The relentless war between the Turco-Mongols of Transoxiana and the Golden Horde continued in 1395 with a new invasion of Timur in the territory of the latter through the Caucasus border. In the battle of the river Terek he annihilated Tokthamysh’s army for the second time, and he rewarded his notorious cavalrymen and horse-archers by leading them into an orgy of looting along the Volga River, then to the southwest in the Crimea, then back north along the river Don and from there again to the northern Caucasus, where he subdued the Alans (last remnant of the ancient Sarmatians) and the Circassians. In the winter of 1395-1396 Timur captured and savagely looted New Saray on the Volga, the capital of the Golden Horde, and the neighboring major town Hajitarkhan (later Astrakhan) dragging their inhabitants into slavery. In 1396 he pulled his army out of the Golden Horde, which he did not annex although Tokthamysh seemed to have abandoned any effort to save his realm. The realist Timur knew that it was almost impossible to effectively control the Horde’s vast steppes without the support of the local populace. However, the Golden Horde never recovered from his onslaught becoming a “shadow” of the once powerful state that had been. Timur captured artisans and craftsmen from the Golden Hordeto settle them in Transoxiana, and placed Koyrichak, a puppet sub-khan on the authority of the White Horde (a sub-horde of the Golden one – I have already mentioned the other subdivision being the Blue Horde) and finally placed Temur Qutlugh on the throne of the Horde, actually under his control. But Tokthamysh had already fled to the Lithuanians seeking military aid against Timur.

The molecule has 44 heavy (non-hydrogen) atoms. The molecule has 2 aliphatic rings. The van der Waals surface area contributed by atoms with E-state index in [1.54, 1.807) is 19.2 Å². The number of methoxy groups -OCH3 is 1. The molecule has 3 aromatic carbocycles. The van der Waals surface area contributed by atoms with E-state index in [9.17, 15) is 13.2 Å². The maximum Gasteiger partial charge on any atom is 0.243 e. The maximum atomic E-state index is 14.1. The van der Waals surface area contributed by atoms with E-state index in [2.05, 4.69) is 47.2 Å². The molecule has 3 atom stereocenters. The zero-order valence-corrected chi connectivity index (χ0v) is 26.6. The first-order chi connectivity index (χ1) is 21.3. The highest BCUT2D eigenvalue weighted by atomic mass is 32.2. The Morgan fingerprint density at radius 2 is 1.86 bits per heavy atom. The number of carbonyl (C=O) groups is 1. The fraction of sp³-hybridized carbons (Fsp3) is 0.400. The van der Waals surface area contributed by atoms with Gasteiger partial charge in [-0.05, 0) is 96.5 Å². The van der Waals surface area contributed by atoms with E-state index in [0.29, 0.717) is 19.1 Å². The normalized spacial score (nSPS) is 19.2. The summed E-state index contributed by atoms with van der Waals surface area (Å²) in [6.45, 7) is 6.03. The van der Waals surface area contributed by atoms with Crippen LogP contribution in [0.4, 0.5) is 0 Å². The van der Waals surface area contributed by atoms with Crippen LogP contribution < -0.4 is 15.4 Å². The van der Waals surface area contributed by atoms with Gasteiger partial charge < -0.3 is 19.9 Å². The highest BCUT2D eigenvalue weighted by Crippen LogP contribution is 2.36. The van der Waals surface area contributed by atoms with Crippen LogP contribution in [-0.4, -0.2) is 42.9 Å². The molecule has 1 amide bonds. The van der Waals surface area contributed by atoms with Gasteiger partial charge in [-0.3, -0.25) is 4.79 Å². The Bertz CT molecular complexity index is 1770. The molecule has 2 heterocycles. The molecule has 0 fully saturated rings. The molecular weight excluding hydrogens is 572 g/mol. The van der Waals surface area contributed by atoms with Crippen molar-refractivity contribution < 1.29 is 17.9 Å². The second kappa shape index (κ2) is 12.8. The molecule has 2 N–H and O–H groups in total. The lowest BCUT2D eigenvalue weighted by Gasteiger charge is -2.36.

Before the campaign against the Golden Horde, Timur exterminated the Muzafarid dynasties of southern Iran, where he appointed as governor his son Umar Sayh. Simultaneously he appointed his son Miranshah governor of western Iran and Iraq, the last independent areas of which region he moved to conquer from their Jalayrid and Kara Qoyunlu rulers. Having secured the alliance of the Turcoman Aq Qoyunlu tribe (“the ones bearing the white sheep-skins”) of Iraq, in 1393 he launched an attack against the latter two mentioned enemies, capturing Baghdad from where he evicted the Jalayrid Sultan Ahmad. But in 1394 the latter recaptured the city. In 1394 Timur conquered the Al Jazeera region and Diyarbakir in Kurdistan, while immediately after he campaigned against the Golden Horde as has been described above. Returning from the latter in 1396, he marched spreading havoc in Georgia, Azerbaijan, Fars (ancient Persis) and other parts of Caucasia and Iran, where there had been revolutions against his rule. Revolutions were treated with excessive cruelty, according to the traditional Mongolian practice: whole towns and cities were turned into rubble, their residents including children were slaughtered and pyramids were erected using the thousands of cut-off heads of the latter, being examples of prevention to any other potential rebel.